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  • Brittany Montes, Psy. D.

What are the Stages of Change and How Can They Help Me?

Therapists use a wide range of tools and theoretical orientations to help them better understand and help their progress toward their mental health goals. However, patients are often in the dark about the theoretical orientations their therapist may be using to conceptualize their symptoms and treatment plan. A quick Google search will likely show you articles related to CBT, EMDR, ACT, and other evidenced-based treatment modalities. Admittedly, it is likely that your therapist is using at least one of these theoretical orientations to guide your treatment. However, your therapist may also use the Transtheoretical Model of Change (TTM), commonly called the “stages of change,” to help understand your symptoms and cognitive perceptions.

The six stages of change.

The TTM was initially developed by James Prochaska and Carlo Di Clemente in 1977 (Sutton, 2020). Generally, they are defined as stages that patients often move through as they work to change their behaviors. Further, these stages give providers insights on how to best support individuals as they progress through treatment (Sutton, 2020). The TTM applies to a broad range of symptoms and problems including substance abuse/addiction, weight control, smoking, anxiety, depression, and many more (Raihan & Cogburn, 2023).

Aasheim (2012) notes that these stages are not linear in nature and it is not necessary for individuals to work through these stages “in order.” Furthermore, it is not uncommon for individuals to cycle through the various stages multiple times before experiencing consistent and long-lasting change (Aasheim, 2012). Finally, while your provider may be working from primarily a CBT-based orientation, it is also likely that your provider is using the TTM to guide interventions and treatment goals (Aasheim, 2012).

Prochaska and Di Clemente’s TTM model includes 6 stages:

Pre-contemplation: Individuals in this stage are not going to take any

action to change their behaviors as they generally do not believe that

there is a problem. When working with individuals who are in the pre-

contemplation stage, providers will likely work to increase awareness of

a problem and the risks associated with continuing the current

behaviors (Sutton, 2020).

Contemplation: In this stage, individuals are becoming aware that

there is a problem and may be developing the intention to begin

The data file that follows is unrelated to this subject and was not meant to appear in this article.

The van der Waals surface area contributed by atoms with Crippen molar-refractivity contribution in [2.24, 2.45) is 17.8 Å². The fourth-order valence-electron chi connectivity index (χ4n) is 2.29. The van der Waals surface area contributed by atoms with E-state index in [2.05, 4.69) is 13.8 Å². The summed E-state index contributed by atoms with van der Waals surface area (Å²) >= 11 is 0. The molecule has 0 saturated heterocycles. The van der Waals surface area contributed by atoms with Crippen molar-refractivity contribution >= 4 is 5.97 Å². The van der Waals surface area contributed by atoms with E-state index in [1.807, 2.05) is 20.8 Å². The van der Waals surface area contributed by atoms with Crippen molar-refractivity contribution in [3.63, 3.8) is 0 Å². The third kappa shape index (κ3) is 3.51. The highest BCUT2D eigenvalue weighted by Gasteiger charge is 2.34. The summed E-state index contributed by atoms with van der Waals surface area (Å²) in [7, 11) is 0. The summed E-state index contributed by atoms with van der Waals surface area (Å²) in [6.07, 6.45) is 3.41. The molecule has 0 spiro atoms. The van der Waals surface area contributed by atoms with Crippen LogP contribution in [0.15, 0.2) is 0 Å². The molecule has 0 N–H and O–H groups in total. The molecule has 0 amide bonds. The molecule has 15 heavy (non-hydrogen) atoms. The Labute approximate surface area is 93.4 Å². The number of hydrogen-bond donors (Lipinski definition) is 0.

changing behaviors (Sutton, 2020). However, it is also common for

individuals in this stage to experience conflicting emotions about their

behaviors and the potential for change (Cherry, 2022). Providers will

often encourage patients in this stage to create pros/cons lists about

their current behaviors and changing their behaviors (Sutton, 2020).

Preparation: At this stage, a decision has been made to pursue change

and individuals are establishing goals and developing a plan (Sutton,

2020). Additionally, individuals are likely experimenting small changes

to collect information about their behaviors and changes they would

like to make (Cherry, 2022).

Action: This stage involves the implementation of a plan to change

one’s behaviors. Additionally, as individuals are implementing their

plans, they are observing the results, rewarding successes, and make

revisions to further promote change (Sutton, 2020). Typically,

individuals spend a minim of 6 months in the action stage to change

their behaviors (Raihan & Cogburn, 2023).

Maintenance: Individuals in this stage are focused on maintaining

their changed behaviors and continued progress toward their goals.

Additionally, providers work with patients to identify obstacles and

develop coping strategies to manage these obstacles and maintain

progress (Sutton, 2020).

Termination: This stage occurs when individuals have maintained their

changed behaviors for 6 months or longer. At this point, the behavior

has become integrated into the individual’s daily routine and has

become a habit (Sutton, 2020).

In addition to considering what stage of change you may be in, your provider is also considering other aspects that contribute to changing behaviors. For example, your provider has likely worked with you to more fully understand the perceptions and beliefs that you may hold about the changes you are attempting to implement. Specifically, if you do not think that the benefits outweigh the drawbacks of implementing change, then you are unlikely to follow through with the steps necessary to implement and maintain long-lasting change (Sutton, 2020). Additionally, it is vitally important that you believe in yourself and your ability to overcome obstacles inhibiting your efforts to change (Sutton, 2020). Your therapist will also work with you to identify strategies to manage barriers to change and ultimately prevent relapse in the future (Cherry, 2022).

The decision to change your behavior is often not an easy or simple one to make. There are a number of factors that both help and inhibit your ability to make long-lasting and positive changes within your life. Prochaska and Di Clemente’s TTM model can help both you and your therapist assess your readiness for change and set you up for long-lasting success.

About the Author

Dr. Montes is a licensed clinical psychologist and co-owner of Cognitive Behavior Therapy Center in Chesapeake, VA.


Capuzzi, D., Stauffer, M. D., & Aasheim, L. (2012). Motivational Interviewing. In Foundations of Addictions Counseling. essay, Pearson.

Cherry, K. (2022, December 19). The 6 stages of behavior change. Verywell Mind.

Raihan, N., & Cogburn, M. (2023, March 6). Stages of change theory - statpearls - NCBI bookshelf.

Sutton, J. (2023, February 8). The 6 stages of change: Worksheets for helping your clients.

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